According to Dyer being white is not addressed as often as other races making whiteness invisible, dominant. If this is so those who are white do not have to deal with bad connotations of race? Race means nothing because their race is what is seen as humanity? Do they do not have to deal with all the baggage associated with race because their race is perceived to be the human race? This could be why some white people become defensive when mentioning their race. They feel as though there race has no bearing on their actions. Whereas I feel as though my race is a huge contributor to my actions; I feel as if there are rules that are associated with my race. Most of those rules are bad stereotypes. I feel a heavy weight form my race and I wonder if other feel the same. I wonder if I would feel this weight if I were apart of the majority is it easier to breathe when you are apart of the majority. These are all the thoughts I had when reading “The Matter of Whiteness? but my feeling and thoughts changed as I went to the next reading. It is odd how from day to day article to article my opinion can change. A question that I am personally baffled on is how to distinguish my race from ethnicity.

The question of race is one that is only skin deep ethnicity on the other hand is ones culture and traditions. Race needs another race to be seen but ethnicity stands alone. I agree with this statement. Sometimes race is confused with ethnicity; an example would be as a mentioned before the African American community. I do not feel as if I should say I am African American. I have no ties to the continent of Africa I know little to nothing about it. Why should I say African it does not in my opinion describe me. Although I am quick to disregard the African part of African American older generations fought so hard to be described as African American. There is a clash between the generations over the description. With this I can only think that if we as a group can not identify ourselves what message does that send. Another example mentioned in class was Native Americans and how they are at times seen as race and ethnicity. Native American is a broad term. There are many tribes that make up the race of Native American each having its own ethnicities. Ethnicity is grounded in our way of life in what we do, eat, our traditions, and culture. With each article I became more confused on how I feel about the topics discussed. Each one is complex and can be viewed from multiply sides.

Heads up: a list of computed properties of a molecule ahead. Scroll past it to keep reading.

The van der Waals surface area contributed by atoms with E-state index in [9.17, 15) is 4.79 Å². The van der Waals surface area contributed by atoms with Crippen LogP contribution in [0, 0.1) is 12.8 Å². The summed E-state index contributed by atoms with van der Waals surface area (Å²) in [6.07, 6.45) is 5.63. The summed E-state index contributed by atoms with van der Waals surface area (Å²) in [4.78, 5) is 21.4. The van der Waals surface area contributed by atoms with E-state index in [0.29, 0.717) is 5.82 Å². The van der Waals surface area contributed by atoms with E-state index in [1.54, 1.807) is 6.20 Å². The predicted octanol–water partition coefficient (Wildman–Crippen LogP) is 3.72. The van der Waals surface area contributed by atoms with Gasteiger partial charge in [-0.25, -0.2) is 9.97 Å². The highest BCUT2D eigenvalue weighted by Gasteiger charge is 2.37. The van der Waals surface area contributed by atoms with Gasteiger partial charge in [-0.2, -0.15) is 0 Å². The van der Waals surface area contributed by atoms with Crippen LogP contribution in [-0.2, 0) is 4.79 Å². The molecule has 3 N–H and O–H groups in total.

Word Count: 900